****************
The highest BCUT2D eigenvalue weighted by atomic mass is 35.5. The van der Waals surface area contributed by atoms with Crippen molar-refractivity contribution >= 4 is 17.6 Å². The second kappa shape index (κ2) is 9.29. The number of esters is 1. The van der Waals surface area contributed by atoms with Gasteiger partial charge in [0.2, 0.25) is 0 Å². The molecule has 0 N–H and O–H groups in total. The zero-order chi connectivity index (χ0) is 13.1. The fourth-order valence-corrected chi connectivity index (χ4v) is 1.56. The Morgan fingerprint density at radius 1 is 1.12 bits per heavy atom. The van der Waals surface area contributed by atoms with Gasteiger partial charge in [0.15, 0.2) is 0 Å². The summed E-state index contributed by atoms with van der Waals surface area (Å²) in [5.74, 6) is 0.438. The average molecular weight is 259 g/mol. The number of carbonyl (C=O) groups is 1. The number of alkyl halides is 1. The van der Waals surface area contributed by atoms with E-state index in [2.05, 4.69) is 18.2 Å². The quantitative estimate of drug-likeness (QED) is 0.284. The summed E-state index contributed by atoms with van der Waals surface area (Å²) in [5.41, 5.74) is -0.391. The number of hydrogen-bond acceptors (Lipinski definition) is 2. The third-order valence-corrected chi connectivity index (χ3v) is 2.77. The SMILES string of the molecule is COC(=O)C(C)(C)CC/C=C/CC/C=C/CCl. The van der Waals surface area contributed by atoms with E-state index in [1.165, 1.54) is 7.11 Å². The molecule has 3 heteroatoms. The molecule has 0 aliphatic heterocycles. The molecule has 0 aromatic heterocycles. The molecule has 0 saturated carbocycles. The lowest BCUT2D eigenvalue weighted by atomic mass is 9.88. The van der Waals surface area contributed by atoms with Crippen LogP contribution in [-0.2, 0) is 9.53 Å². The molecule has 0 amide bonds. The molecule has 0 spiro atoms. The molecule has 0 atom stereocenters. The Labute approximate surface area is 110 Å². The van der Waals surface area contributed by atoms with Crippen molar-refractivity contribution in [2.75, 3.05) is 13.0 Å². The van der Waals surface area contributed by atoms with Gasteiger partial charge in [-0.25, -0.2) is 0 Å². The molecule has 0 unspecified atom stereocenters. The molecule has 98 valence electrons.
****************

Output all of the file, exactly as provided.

The highest BCUT2D eigenvalue weighted by atomic mass is 35.5. The van der Waals surface area contributed by atoms with Crippen molar-refractivity contribution >= 4 is 17.6 Å². The second kappa shape index (κ2) is 9.29. The number of esters is 1. The van der Waals surface area contributed by atoms with Gasteiger partial charge in [0.2, 0.25) is 0 Å². The molecule has 0 N–H and O–H groups in total. The zero-order chi connectivity index (χ0) is 13.1. The fourth-order valence-corrected chi connectivity index (χ4v) is 1.56. The Morgan fingerprint density at radius 1 is 1.12 bits per heavy atom. The van der Waals surface area contributed by atoms with Gasteiger partial charge in [0.15, 0.2) is 0 Å². The summed E-state index contributed by atoms with van der Waals surface area (Å²) in [5.74, 6) is 0.438. The average molecular weight is 259 g/mol. The number of carbonyl (C=O) groups is 1. The number of alkyl halides is 1. The van der Waals surface area contributed by atoms with E-state index in [2.05, 4.69) is 18.2 Å². The quantitative estimate of drug-likeness (QED) is 0.284. The summed E-state index contributed by atoms with van der Waals surface area (Å²) in [5.41, 5.74) is -0.391. The number of hydrogen-bond acceptors (Lipinski definition) is 2. The third-order valence-corrected chi connectivity index (χ3v) is 2.77. The SMILES string of the molecule is COC(=O)C(C)(C)CC/C=C/CC/C=C/CCl. The van der Waals surface area contributed by atoms with E-state index in [1.165, 1.54) is 7.11 Å². The molecule has 3 heteroatoms. The molecule has 0 aliphatic heterocycles. The molecule has 0 aromatic heterocycles. The molecule has 0 saturated carbocycles. The lowest BCUT2D eigenvalue weighted by atomic mass is 9.88. The van der Waals surface area contributed by atoms with Crippen LogP contribution in [-0.2, 0) is 9.53 Å². The molecule has 0 amide bonds. The molecule has 0 spiro atoms. The molecule has 0 atom stereocenters. The Labute approximate surface area is 110 Å². The van der Waals surface area contributed by atoms with Crippen molar-refractivity contribution in [2.75, 3.05) is 13.0 Å². The van der Waals surface area contributed by atoms with Gasteiger partial charge in [-0.25, -0.2) is 0 Å². The molecule has 0 unspecified atom stereocenters. The molecule has 98 valence electrons.